Oct 01, 2021 07:00 PM

Opinion: Why I Didn’t Invest in Evergrande — Deception, Leverage and Cycles

A China Evergrande Group sign atop the Evergrande Center in Shanghai on Sept. 15. Photo: VCG
A China Evergrande Group sign atop the Evergrande Center in Shanghai on Sept. 15. Photo: VCG

As an investor, I am convinced of the monetary nature of land in China, and have held many high-yield heavyweight bonds of real estate companies. But I never ventured into buying bonds issued by the Evergrande. Why?

There are three reasons for this. The issuer’s history of deception. The company’s constant craving for the limelight, which can blind it to its problems. And finally, enterprises that operate in an exaggerated way tend to have a low bottom line.

From an investment point of view, it was a tough choice to resist getting involved in a once halo-shrouded enterprise such as Evergrande. In theory, as long as the bond is cleared before any problem arises, and as long as you can off load on time, it is a good investment. There are bound to be such winners in the market. However, these investment operations should not be encouraged.


The myth of too-big-to-fail

Since the 2008 crisis, many Chinese enterprises learned the trick of being “too big to fail.” They realized that if they made their corporate debt heavy enough to pose a systemic risk, their own debt would become a national problem.

For example, as many joke about it in the market, a debt of 2 million yuan troubles the borrower itself, while a debt of 20 billion yuan worries the bank, but a debt of 2 trillion yuan presents a problem that has to be solved by the national authorities.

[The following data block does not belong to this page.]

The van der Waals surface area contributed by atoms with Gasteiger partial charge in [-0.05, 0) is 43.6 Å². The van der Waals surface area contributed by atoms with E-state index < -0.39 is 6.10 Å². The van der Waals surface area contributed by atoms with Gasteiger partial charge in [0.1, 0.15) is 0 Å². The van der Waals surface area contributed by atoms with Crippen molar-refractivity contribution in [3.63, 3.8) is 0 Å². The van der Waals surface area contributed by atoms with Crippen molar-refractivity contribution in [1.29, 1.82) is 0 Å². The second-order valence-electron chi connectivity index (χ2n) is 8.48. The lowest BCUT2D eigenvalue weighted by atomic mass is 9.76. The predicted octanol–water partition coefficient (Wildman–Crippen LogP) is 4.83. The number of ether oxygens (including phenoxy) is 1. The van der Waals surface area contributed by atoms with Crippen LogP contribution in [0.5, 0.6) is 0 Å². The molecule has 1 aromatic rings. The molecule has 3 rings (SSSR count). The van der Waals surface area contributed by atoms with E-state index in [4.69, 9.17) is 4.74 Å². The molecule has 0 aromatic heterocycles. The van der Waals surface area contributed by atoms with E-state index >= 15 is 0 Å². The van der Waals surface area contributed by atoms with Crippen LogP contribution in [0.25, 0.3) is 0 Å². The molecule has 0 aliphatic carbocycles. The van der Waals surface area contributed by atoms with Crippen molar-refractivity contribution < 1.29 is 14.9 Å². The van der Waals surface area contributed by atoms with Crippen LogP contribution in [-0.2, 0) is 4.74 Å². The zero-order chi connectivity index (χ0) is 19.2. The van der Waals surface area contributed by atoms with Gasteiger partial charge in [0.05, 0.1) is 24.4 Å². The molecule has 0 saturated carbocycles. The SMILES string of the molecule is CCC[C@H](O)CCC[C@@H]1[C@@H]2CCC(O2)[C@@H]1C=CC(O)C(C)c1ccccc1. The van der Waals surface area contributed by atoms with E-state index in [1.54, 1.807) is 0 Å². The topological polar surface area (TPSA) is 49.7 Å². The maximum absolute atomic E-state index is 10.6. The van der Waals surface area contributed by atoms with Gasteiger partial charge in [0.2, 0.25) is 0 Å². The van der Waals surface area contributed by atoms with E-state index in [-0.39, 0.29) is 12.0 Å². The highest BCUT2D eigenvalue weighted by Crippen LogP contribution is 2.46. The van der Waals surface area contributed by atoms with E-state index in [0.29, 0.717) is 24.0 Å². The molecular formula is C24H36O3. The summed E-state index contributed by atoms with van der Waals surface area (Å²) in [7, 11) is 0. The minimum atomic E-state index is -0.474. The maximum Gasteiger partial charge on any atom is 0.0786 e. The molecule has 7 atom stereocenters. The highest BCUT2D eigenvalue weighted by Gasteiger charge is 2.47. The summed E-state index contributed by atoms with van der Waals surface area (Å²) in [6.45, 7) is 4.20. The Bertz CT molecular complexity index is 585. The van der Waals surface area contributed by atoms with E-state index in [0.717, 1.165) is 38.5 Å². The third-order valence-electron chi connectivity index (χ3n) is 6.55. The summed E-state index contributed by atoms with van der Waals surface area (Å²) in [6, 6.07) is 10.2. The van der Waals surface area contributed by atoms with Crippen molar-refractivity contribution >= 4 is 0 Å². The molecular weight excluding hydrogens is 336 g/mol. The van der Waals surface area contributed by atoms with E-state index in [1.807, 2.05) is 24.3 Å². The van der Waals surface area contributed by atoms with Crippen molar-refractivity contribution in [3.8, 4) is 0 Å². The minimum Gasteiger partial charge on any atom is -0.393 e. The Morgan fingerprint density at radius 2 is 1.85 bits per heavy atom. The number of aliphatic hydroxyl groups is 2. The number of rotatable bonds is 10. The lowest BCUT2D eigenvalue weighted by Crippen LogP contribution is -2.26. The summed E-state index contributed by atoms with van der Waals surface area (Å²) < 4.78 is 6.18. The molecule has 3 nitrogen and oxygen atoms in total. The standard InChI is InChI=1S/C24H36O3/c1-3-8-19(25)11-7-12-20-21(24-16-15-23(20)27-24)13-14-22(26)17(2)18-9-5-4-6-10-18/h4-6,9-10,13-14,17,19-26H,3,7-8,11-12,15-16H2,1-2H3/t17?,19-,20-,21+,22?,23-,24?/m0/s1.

It is usually difficult for enterprises to expand their financing scale, but Evergrande was a leader in this regard.

Evergrande skilfully leveraged its abundant collateral and high-profit margins in the real estate industry, and was familiar with the tricks, as well as the mentality, of financial institutions. Whether through its AAA rating that helped Evergrande to gain the recognition of financial institutions or the investment in soccer teams that allowed it to make a good public impression, the real estate giant always seemed to be able to control the narrative with the public and financial institutions, and always picked the perfect moment. It was like a player in a poker tournament who could accurately know the other players’ hands and foresee how they would interpret his behavior. And the only recourse for the other players was to refuse to play with him — like me. In business, it is best to avoid getting involved with enterprises that are too deceptive. However, the credit evaluation system compiled by general financial institutions does not include the ability to control the underhanded tactics.

In the current credit evaluation system, the most important factor is asset size. This assumption also implies the logic of “too big to fail.” Generally speaking, Chinese financial institutions hold that the larger an enterprise is, the less likely it is to fail; and the more popular an enterprise is, the less risk it faces. Any problem faced by this kind of behemoth enterprise will become a common problem faced by many financial institutions. It will not be a risk that individual decision-makers in financial institutions should worry about, but a problem for the country.

In addition, the primary problem facing the operation of financial institutions is not risk control but scale and investment pressure. If financial institutions fail to make investments, they will not be able to form scale and generate revenue, which will affect their survival. Therefore, there is little incentive for financial institutions to prioritize risk control. Companies such as Evergrande are “good partners” for financial institutions in the pursuit of scale development.

Both companies and financial institutions have strong incentives to expand their scales. But not every company can make it. It takes extraordinary financing ability for a private enterprise to develop into a company with systemic risk, like Evergrande.